But now: cazart! Davies’ replacement, Dominic Grieve is even talking about repealing the 28 day provisions. Stick that up your punter – I think not. There’s not going to be any cave-in now. It’s part of the Westminster traditional language that, to be considered principled, an act must also be ineffective or poorly executed, which is one of the reasons so many people have been at pains to accuse Davis of Machiavellianism or frivolity. People who want something that isn’t evil or dishonourable don’t get to pull off brilliantly outrageous triple-crosses, do they? Yes, of course it’s Machiavellian scheming – this is politics after all, and that’s how things get done, and the people who complain are usually the ones who were outschemed.

If you needed evidence that the Davis coup is significant, you need look no further than the emergence of an actual Murdoch candidate running against him. Yes, Kelvin McFuck is back, looking to add another name to his litany of post-Sun failures. He is one of very few men to actually fail to make money by underestimating the public’s taste – it’s not like News Bunny ever made a penny… But, this time, he is clutching a promise of actual financial support from News International, plus close air support from the paper itself. Inevitably, the media establishment is busy writing him off as a joke candidate, which makes as much sense as writing Davis off and is being done for precisely the same reasons.

Whether McFuck realises it or not, in a very serious sense Davis was running against the Sun Party from the word go. What does the Sun actually stand for, politically? Well, now we know – we can read it off McFuck’s public statements.

He also told the BBC he would be campaigning on three issues – hostility to the “sense that our country is somehow in the grip of some kind of security vice”, demanding that there be “the referendum for Europe”, and on more populist issues – like seeking changes to government spending on “things I don’t think we care about”.

In a BBC Radio 5 interview, he was slightly more specific about point three, saying that he wanted to ban BT from using “automatic voice responders and call centres”. You have to wonder whether a man who had just come from a late-night dinner with antisocial binge drinker Rebekah Wade was entirely sober, but there is a clear pattern here – he, and it, stand for authoritarianism, the Special Relationship in the worst sense, and fake populist gut-chafing (this latter, of course, is essentially content-free).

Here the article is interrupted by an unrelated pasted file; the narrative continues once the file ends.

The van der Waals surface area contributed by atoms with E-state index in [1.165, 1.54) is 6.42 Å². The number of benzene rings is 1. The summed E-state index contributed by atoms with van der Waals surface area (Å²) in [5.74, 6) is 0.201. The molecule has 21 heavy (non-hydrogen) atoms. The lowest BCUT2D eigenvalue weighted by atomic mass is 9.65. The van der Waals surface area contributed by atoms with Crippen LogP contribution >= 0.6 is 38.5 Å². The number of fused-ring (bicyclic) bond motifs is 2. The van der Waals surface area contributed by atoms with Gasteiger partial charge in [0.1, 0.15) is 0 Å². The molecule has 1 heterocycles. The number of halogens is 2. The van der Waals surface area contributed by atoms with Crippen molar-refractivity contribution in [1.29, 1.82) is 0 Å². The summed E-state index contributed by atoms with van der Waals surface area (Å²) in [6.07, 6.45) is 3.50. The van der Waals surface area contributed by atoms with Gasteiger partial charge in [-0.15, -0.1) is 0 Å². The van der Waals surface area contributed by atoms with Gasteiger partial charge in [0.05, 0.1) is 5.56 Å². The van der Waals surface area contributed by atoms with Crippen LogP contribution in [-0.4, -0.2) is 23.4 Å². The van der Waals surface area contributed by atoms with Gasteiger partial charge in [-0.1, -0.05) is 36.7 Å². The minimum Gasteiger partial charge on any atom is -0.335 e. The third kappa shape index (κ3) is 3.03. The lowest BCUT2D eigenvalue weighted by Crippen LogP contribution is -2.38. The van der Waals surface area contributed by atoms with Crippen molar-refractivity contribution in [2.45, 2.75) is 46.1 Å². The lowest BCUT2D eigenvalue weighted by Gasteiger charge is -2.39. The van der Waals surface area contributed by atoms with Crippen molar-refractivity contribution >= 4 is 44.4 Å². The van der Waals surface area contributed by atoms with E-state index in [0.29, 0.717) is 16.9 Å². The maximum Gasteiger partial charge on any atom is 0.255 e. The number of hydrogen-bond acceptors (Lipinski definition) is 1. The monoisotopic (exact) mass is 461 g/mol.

Putting it another way, McFuck’s candidacy is an exercise in the promotion of power-worship. It’s Schmittian conservatism; the permanent crisis requires an Ausnahmezustand, which demands a strong leader who may incidentally beat up the odd call centre to demonstrate their compassion for the weak, who are very much intended to stay that way. Note that McFuck’s not interested in the people who work in the call centre. Only a numskull like Geoff Hoon could think the Government ought to field a candidate – it should be clear enough to everyone else that the Government, in many ways, already is.

In this light, it’s clear why Davis is standing and why he deserves your support – it’s only contradictory that he believes in both the death penalty and habeus corpus in terms of generalised progressivism or liberalism, which he doesn’t believe in (or he wouldn’t be a Tory). In terms of classical conservatism, it makes perfect sense to think that the State should have the power to cut your head off, and that its power must be constrained by law as much as humanly possible. (After all, if the State *wants* to kill someone, it’s likely to find a way unless someone stops it.)

And, going by the polling data, this is likely to be your chance to help pour the proverbial vast bucket of shit back over McFuck’s head. Imagine the scene at the Murdoch summer party – McFuck, red-faced, holding forth, James Murdoch explaining to Rupert, ticking quietly on his death-support system, that there’s this thing called the Internet and it’s like TV that you read, Wade drooling slightly over Wendi Deng’s shoulder but still reasonably coherent, the plates of roast baby stewed in the juice of freshly squeezed minority shareholders well dug into but not quite down to the toying level yet. All seems well with the world…and then, the disruption. Forced to show their hand.

This is also to say that Dan Hardie was right. He’s been a Davis fan for some time; I was doubtful, especially after he reacted to the police crime figures going down by suddenly deciding the BCS was right all along. But when the time came…